Havering’s Academies and Community Governors

Havering’s secondary academies’ policies on school uniform and personal appearance are virtually identical. It’s as if they collaborate in an institutional Group Think. Their decision-making is embedded in collective unchallenged beliefs. No academy has councillors, parents or teachers as governors. School uniform and personal appearance policies don’t enhance educational achievement. This emphasises that the academies’ approach to micro-managing students is bizarre.

In October 2022 this blog discussed coloured shoelaces,1 which are uniformly banned. Wearing coloured shoelaces can result in students being excluded from lessons. Hairstyle conformity is also an important ‘appearance’ policy.2 Schools seem unaware some ‘extreme’ hairstyles are legal and can’t be banned because of their racial context.

Race-based hair discrimination has been illegal in the UK since the Equalities Act became law in 2010 but the Halo Collective says it is still a really big problem.

A recent survey said 46% of parents say their children’s school uniform policy penalises afro-hair.3

In 2020 a Hackney student took her school to court because of the enforcement of a hairstyle policy. She won her case.

A pupil who was repeatedly sent home from school because of her afro hair wants to make sure it doesn’t happen to any other UK schoolchild.

Ruby Williams received £8,500 in an out-of-court settlement after her family took legal action against The Urswick School in east London .4

Excluding the community alienates the principal stakeholders. It’s difficult to believe legal Afro hairstyles are permitted in Havering’s academies for example.2 Community involvement challenges extremist Group Think policies, which have no educational purpose. Academies are in an intellectual cul de sac in relation to school uniform and appearance codes.


1 Havering’s Academies: School Shoes and Shoe Laces – Politics in Havering

2 This is typical: “It will be for the Headteacher to decide if a hairstyle is “extreme”. It is difficult to definitively set out in advance what will be regarded as an “extreme hairstyle” as styles vary regularly according to fashion. Students are therefore expected to speak to their Head of Year before they alter their hairstyle or dye their hair to obtain confirmation that the proposed new hairstyle will comply with this policy.” Year-7_11_September-2021.pdf (cooperscoborn.org.uk) This can be summarised as, ‘If we don’t like it, you can’t have it.’ Compare Uniform-Expectations-September-2021.pdf (bowerpark.co.uk) And FBA-uniform-policy-June-2020-r-1.pdf (fbaok.co.uk) Frances Bardsley The other 15 Havering academies cluster in the same territory.

3 Halo Code: What is it and how does it protect afro hair? – CBBC Newsround 10th December 2020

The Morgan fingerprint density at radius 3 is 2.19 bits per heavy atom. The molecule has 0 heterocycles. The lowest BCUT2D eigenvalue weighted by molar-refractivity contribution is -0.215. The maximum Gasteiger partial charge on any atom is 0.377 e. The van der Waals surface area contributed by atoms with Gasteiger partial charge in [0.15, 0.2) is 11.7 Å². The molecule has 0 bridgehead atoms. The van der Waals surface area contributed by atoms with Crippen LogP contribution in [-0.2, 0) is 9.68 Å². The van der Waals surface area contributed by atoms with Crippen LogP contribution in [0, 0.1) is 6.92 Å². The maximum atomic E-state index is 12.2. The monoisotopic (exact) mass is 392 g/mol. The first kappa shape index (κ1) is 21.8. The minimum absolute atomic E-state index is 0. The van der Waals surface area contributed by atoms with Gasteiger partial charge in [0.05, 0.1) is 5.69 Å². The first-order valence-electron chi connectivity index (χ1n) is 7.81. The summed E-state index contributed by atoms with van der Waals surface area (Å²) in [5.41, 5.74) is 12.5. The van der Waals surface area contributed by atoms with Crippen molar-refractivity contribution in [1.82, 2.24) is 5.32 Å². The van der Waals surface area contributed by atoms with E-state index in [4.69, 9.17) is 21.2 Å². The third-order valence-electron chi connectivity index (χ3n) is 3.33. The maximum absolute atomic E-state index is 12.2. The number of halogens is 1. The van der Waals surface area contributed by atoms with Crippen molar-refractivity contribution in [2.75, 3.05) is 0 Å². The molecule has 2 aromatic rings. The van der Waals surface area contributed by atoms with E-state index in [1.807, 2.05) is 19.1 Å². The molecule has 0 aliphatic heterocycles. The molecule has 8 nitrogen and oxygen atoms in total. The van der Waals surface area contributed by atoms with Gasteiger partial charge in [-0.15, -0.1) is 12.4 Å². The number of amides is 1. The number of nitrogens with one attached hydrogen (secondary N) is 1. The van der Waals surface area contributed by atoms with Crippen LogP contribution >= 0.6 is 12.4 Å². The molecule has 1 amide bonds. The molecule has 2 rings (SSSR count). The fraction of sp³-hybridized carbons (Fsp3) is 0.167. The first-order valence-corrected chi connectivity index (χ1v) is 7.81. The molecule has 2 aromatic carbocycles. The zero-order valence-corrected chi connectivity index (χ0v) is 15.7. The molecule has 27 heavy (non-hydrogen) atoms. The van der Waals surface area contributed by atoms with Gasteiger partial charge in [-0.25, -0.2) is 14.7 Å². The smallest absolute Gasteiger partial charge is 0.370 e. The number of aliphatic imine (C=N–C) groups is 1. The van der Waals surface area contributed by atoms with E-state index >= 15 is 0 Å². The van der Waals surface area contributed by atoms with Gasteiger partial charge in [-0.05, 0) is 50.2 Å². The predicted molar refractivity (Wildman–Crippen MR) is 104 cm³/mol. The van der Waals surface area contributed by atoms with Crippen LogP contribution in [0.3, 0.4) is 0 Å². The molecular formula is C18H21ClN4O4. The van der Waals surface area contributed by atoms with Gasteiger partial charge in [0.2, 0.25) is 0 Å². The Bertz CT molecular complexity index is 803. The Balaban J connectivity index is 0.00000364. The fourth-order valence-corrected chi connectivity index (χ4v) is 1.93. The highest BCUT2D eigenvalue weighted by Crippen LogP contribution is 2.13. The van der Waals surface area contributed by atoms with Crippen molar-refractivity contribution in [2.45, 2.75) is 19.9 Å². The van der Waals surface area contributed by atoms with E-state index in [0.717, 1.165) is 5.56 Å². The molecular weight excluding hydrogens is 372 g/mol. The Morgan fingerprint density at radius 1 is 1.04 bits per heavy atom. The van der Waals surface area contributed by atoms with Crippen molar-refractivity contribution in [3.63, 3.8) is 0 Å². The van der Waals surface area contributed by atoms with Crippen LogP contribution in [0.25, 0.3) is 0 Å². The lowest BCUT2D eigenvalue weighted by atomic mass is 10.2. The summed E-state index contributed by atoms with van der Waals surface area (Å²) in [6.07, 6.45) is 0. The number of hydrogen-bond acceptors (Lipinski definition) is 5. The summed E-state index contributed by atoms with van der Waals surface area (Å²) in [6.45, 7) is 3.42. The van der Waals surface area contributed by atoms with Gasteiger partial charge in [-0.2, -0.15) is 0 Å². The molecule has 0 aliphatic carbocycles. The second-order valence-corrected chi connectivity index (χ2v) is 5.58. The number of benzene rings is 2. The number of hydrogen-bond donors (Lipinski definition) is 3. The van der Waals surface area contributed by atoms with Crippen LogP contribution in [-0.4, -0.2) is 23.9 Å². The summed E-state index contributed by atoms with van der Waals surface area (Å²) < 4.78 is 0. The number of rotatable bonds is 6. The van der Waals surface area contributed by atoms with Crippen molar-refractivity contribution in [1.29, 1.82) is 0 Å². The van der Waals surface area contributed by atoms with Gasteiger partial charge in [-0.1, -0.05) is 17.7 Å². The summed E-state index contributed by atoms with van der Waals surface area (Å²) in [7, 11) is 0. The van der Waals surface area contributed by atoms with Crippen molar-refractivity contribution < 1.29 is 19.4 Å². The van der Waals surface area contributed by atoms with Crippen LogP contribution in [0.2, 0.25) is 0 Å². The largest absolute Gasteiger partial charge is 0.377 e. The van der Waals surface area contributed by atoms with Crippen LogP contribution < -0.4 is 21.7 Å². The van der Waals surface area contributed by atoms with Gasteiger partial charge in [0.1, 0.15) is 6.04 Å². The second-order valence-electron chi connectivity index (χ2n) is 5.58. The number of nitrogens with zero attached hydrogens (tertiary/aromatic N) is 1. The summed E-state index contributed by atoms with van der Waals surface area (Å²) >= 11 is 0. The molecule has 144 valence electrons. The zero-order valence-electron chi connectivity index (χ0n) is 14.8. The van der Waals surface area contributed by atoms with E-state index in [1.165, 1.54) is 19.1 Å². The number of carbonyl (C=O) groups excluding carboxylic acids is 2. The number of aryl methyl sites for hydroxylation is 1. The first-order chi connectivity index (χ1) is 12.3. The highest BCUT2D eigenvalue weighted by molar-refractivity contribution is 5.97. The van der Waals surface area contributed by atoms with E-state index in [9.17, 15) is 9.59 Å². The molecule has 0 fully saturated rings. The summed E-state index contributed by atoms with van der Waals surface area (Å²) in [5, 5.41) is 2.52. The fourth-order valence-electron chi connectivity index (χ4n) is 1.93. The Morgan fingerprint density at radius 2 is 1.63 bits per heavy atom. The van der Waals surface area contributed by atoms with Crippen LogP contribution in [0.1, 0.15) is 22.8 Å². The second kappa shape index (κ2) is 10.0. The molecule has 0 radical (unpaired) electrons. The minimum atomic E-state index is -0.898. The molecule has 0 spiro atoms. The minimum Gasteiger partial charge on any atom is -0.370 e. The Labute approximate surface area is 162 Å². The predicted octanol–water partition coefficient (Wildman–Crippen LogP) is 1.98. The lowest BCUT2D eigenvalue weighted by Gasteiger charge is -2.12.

4 Ruby Williams: No child with afro hair should suffer like me – BBC News 10th February 2020

4 thoughts on “Havering’s Academies and Community Governors

  1. Very disturbing…. vested interests could dictate policy with no democratic controlt from parents / teachers etc. In one school in NE the teaching of darwinian evolution was banned !


    1. Thank you for your comment

      The other side is that the academies are fully funded by the state to the tune of several millions pounds each and yet there is no discussion of outcomes. Quite why they persist in emotional draining enforcement of petty rules, which have no educational benefit is beyond me.


  2. What are you trying to achieve with this week’s blog? The education system local to Havering needs support, not a dig in the ribs over what? A hypothetically named kid called Daffodil Confluence Paperwraper thinking its OK to go to school with bright Pink hair and wear flip flops with rainbow laces and not cause distraction for an overworked and some may class underpaid staffing resource , and have to make allowance for said kid to piss in a bucket in the corner of the classroom because it’s rhe beliefs of the parents called Seb and Nutty? I’m lost on this week’s blog


    1. Thank you for your comment

      Havering’s academies are grimly mediocre. Their principal concern should be raising standards not imposing some sort of militaristic appearance code on their students. The emotional and physical commitment to enforcing these rules is a distraction from their job. At no stage can any of their appearance codes be said to contribute to the children’s education. Having established that the question remains: Why bother? Yet they do bother and there’s a consensus that such rules are a ‘Good Thing’. This blog was an attempt to at least have a debate about the issue.


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